The average price of a domestic airline ticket in the third quarter of 2009 was $306 — the lowest level for a summer season since 2005 and more than 14% less than what it was during the same time in 2008, according to the most recent data compiled by the federal Bureau of Transportation Statistics. Raising prices has become more difficult for carriers for several reasons, notes airline industry consultant Jay Sorensen. Low-cost carriers such as Southwest, AirTran and JetBlue have expanded rapidly in recent years — they controlled 15% of the market in 2000 but accounted for 25% last year, according to the Bureau of Transportation Statistics. And long gone are the days when airlines could price tickets with a degree of obscurity. Any traveler logging onto Orbitz or Priceline can immediately see how one carrier’s fare stacks up against the others.
“America has enjoyed a fantastic deal [due to falling ticket prices] for many years. It can’t keep going on because the industry simply needs profits and more investment,” Sorensen says. “The American airline industry is pretty darn threadbare. If you look at the condition of the airplanes or … the gates, they’re not shiny and new like they should be. It’s an industry that is suffering from a lack of fresh capital.”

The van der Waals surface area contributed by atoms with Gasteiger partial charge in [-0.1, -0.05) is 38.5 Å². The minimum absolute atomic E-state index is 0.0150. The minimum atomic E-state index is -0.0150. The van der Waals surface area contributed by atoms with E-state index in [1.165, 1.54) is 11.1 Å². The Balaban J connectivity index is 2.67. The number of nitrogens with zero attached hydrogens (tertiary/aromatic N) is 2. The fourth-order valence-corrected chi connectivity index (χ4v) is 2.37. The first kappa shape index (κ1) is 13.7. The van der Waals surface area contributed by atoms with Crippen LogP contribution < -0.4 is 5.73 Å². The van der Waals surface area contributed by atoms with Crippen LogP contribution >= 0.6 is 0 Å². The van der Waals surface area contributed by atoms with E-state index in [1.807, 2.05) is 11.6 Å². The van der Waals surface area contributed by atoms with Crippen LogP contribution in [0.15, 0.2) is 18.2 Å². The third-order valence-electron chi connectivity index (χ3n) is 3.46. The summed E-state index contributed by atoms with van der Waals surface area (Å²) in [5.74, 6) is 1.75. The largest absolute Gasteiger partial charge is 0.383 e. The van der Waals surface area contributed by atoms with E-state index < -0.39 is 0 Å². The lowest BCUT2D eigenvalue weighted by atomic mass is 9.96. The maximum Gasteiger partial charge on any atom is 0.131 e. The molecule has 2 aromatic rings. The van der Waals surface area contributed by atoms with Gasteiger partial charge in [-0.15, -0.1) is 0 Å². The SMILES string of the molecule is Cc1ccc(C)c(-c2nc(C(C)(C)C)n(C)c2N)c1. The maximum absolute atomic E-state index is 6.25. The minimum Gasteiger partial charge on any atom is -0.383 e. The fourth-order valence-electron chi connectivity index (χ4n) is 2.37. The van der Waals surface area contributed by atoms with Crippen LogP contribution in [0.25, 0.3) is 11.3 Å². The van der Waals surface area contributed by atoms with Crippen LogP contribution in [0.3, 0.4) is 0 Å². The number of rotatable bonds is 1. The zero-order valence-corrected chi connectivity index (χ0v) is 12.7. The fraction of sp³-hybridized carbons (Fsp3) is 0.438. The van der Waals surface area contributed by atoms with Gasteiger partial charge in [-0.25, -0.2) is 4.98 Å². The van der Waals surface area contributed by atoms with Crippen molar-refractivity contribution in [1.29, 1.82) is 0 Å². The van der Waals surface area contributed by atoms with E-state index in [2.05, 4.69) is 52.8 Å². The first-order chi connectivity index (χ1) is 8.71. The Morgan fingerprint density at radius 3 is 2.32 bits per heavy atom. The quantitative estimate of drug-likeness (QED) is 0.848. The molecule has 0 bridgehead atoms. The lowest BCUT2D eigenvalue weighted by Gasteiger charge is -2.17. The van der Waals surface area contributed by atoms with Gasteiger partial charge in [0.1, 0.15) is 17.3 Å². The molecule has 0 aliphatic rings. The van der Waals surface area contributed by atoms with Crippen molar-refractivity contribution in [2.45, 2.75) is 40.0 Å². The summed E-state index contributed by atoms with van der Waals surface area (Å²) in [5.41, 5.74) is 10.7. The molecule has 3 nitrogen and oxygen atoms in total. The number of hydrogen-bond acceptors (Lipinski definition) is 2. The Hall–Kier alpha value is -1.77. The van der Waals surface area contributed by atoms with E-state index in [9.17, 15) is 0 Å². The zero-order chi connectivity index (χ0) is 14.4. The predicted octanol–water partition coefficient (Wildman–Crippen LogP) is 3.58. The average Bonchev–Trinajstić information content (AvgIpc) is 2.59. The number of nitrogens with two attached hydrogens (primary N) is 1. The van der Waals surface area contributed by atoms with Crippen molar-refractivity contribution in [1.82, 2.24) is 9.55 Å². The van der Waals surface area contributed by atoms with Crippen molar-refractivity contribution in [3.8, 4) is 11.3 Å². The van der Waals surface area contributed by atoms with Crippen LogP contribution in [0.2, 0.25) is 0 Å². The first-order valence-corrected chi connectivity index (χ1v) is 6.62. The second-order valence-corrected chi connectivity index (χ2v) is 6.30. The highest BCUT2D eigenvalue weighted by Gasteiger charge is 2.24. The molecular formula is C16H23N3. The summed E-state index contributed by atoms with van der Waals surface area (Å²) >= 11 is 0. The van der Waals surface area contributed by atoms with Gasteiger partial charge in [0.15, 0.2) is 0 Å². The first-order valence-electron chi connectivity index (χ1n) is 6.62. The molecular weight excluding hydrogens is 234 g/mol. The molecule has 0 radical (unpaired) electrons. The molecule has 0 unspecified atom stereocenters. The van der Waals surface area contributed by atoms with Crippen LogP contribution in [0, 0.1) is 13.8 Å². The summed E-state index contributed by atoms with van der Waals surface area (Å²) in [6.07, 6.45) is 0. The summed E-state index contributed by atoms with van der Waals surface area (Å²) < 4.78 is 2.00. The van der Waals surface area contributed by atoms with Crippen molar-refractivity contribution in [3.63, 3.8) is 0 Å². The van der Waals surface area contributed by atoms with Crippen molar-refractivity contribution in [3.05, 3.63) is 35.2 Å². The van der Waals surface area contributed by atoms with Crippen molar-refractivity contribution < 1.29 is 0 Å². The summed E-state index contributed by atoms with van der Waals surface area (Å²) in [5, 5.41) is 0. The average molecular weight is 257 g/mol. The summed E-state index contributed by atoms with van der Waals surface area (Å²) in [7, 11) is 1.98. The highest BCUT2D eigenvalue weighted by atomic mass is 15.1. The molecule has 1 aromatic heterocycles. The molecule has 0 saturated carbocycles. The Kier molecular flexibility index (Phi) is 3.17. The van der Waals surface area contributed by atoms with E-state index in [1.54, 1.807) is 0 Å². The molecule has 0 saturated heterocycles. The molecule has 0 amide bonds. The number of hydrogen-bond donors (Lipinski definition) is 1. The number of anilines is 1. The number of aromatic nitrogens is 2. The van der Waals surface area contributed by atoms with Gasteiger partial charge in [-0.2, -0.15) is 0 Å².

With the exception of JetBlue, all of the major U.S. carriers have cut their capacity over the last two years. United’s decreased by nearly 10% between the second quarter of 2008 and the second quarter of 2010, while Continental’s went down by 9%, American by 8.5%, Delta by 7.3% and US Airways by 5.1%, according to the Air Transport Association, an industry trade group.
“No airline is really expanding,” says Basili Alukos, an airline analyst with Morningstar. “If you go back to the recession after [the September 11, 2001, terrorist attacks], Southwest expanded aggressively, JetBlue and AirTran became public, and regional flying took off. Even the best of airlines — Southwest — has [now] cut capacity. They’ve entered new markets, but on an absolute basis, their market is down…. The industry has reached its saturation point…. It hasn’t been profitable because you have too many costs chasing a limited amount of revenue.”
Is Consolidation a Cure?
Despite cuts to capacity, the airlines continue to struggle. As the carriers reported their quarterly earnings last week, only Alaska Airlines and Southwest were in the black. United’s parent company lost $82 million for the quarter that ended March 31, although the loss was less than analysts expected. Meanwhile, Continental lost $146 million in the first quarter. Although passenger revenue increased, the Houston-based company was hurt by higher fuel costs. The cost of running aircraft has been a constant challenge for the airlines in recent years; in 2008, passenger and all-cargo carriers spent $16 billion more on fuel than in 2007 and $42 billion more than in 2003, according to the Air Transport Association.